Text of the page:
His talk centred on what Islam could provide to a nation so advance that everything seems to have been catered for. He was talking of Japan, of punctuality, of advancement in technology, etc.

To great nations and even greater people, he said, Islam provides the sense of purpose: The Why.

I can only regurgitate so much of what was conveyed during the morning talk, but what was running through my mind was this: despite the greatness of Islam, so-called Islamic countries don’t have anything to offer the world.

Nothing at all.

The fact remains that we have to go back centuries for the glory days of Islamic civilization is the sad testament of how we have erred from the path of greatness.

The middle path of moderation, of sincerity, of progress. In total contrast to what is occurring in some countries including our own.

Weird in that Donald Trump came up in all this, isn’t it?

Not really as the good Ustaz quoted the billionaire property magnate saying something along the lines of “Success without happiness is nothing” or something like so.

Yes, I know that it’s easy for those moneyed to say so, but Trump was talking of his own context of being divorced from his former better half.

I believe in Islam, this is the concept of Redha (acceptance?).

Two examples come to mind: extreme ones, really. The first is something I read in New York Times quoted by a mid-level Afghan official in the face of assassinations committed on his colleagues.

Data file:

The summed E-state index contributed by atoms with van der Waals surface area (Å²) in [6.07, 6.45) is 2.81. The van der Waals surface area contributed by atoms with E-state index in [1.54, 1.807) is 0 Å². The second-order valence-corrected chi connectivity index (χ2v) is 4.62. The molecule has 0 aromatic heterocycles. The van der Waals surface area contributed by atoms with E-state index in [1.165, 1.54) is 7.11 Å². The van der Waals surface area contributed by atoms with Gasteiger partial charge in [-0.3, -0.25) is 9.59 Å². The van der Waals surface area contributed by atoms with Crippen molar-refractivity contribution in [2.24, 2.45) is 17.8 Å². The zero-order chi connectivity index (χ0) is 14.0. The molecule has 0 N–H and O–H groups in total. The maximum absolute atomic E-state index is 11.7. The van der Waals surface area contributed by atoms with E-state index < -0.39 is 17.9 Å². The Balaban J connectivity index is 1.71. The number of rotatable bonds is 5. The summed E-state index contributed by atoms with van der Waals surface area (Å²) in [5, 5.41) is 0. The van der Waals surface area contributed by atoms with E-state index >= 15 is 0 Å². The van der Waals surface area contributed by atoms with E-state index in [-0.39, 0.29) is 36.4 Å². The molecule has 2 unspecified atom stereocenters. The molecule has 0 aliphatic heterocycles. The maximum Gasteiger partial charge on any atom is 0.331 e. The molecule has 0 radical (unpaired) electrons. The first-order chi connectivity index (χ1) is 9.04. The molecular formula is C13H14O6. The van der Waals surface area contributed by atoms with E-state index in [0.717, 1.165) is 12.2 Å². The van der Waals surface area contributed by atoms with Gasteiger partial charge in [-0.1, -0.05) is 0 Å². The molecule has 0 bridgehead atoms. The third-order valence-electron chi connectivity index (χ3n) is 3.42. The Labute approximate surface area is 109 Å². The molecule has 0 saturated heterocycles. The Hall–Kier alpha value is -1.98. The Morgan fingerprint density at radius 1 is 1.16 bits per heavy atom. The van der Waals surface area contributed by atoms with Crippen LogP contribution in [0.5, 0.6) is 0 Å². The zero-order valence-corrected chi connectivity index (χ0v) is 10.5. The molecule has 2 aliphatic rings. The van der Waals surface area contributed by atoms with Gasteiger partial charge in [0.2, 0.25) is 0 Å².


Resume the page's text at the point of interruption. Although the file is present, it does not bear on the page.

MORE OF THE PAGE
Others have either given up their struggle to provide a better future for country, or armed themselves with security personal.

He says this instead: His life and death is God’s, and if God decrees that he should die, he will die. Wherever, whenever, however so.

In other words, he will not shirk from his responsibilities. He accepts what is happening as something decreed by God.

The other example is the Palestinians. Here is a group oppressed in their own land while neighbours – some richer beyond belief – lift not a single finger to help. Being in such a situation would have broken even the strongest-willed.

Unless, that is, they accept their predicament as God’s will.

I used to be cynical about the surplus of attention to the Palestinian cause when there are other oppressed (muslim and non-muslims alike) group all over the world, but not anymore.